« ZurückWeiter »
And the thirdrelated to the, proprietary estate ; concerning which‘ it asserted and maintained, lst, that the said estate never had been taxed ; 2dly, that, over and above such exemption, several acts were passed, giving to the said proprietary a support by duties and other impositions; 3dly, that, since the expiration of those laws, no aid had been given to the proprietaries as such ; notwithstanding which, they had on several occasions, _shewn their regard to the public service,
by voluntarily and cheerfully expending several considerable '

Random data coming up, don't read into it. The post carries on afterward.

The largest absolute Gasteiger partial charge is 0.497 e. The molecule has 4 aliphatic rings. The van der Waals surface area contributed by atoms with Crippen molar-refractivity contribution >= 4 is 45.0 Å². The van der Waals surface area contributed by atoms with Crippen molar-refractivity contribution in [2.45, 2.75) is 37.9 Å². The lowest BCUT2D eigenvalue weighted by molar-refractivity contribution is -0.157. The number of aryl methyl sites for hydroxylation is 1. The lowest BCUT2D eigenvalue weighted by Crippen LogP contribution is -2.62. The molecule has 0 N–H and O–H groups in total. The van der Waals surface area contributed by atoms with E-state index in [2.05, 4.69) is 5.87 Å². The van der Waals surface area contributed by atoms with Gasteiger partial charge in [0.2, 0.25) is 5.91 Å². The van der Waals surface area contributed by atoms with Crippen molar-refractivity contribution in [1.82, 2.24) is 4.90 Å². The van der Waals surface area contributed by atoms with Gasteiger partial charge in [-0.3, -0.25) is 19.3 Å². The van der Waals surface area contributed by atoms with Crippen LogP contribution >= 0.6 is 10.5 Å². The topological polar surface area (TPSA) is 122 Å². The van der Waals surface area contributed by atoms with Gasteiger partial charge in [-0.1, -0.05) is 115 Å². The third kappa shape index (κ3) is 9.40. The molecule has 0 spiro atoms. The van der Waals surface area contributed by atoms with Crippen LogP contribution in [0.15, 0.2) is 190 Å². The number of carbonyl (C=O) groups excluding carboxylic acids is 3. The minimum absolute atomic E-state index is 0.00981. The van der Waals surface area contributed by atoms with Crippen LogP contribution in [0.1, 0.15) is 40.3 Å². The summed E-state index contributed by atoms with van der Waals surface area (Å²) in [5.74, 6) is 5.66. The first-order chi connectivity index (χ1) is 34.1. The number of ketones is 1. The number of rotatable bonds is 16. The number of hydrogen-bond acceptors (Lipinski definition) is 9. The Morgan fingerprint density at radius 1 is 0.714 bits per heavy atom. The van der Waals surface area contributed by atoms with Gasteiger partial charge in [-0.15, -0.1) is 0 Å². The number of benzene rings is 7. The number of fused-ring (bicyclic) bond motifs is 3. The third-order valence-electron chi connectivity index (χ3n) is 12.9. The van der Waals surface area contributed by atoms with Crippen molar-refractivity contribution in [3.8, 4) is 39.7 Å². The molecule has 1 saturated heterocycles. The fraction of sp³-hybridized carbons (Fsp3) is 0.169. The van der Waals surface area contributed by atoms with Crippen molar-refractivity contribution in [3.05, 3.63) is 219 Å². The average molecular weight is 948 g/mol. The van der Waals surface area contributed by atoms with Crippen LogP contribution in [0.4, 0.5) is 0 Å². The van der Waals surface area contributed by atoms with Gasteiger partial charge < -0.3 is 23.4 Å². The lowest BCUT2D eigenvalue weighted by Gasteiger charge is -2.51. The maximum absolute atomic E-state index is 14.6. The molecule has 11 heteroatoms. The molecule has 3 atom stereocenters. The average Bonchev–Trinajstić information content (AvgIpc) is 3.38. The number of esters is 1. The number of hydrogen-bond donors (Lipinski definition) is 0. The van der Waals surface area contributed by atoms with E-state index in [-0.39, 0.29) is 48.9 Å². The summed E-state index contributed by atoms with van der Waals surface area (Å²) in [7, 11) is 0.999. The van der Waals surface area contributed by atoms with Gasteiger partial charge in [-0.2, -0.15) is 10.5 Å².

sums of their own money for the advancement thereof, although no provincial tax had been laid upon the people within their time, till the last year; so that, not having any reason to suspect, the assembly would deviate so much from the ancient usage, as to pretend, by'any act of theirs, to charge their estate with the burden of any taxes, they had therefor given the preceding governor no particular instructions on that head; 4<thly, that the assembly, taking occasion of the troubles of America, had represented them in a very untrue light, as unwilling to assist the public by contributing to the defence of the country, though no application had been made to either of them for that purpose ; 5thly, that the bill theyr had prepared and sent up for raising fifty thousand pounds for the king’s use, by a tax of twelve cents per pound, and twenty shillings per head, was aibill of a most unjust and extraordinary nature; in as much as the estates oflthe proprietaries were not accepted, but, on the contrary, the assessors were to acquaint themselves with, and procure the amount of their estate in quit-rents, and in the same manner as other estates were assessed and taxed in the respective counties, by virtue of the said bill; as the said twelve cents was laid on the whole value or fee-simple of every estate, which, supposing the same computed at twenty-five years purchase only, was a quarter part more than the whole gross rent, without allowing for any charges or repairs; 'as it was contrary to the royal charter, which required land-tax bills, as well as other bills, to be consonant to reason, the laws, statutes, and rights of the kingdom, &c. not repugnant to them; as 50 heavy a tax was not necessary to be laid for the raising such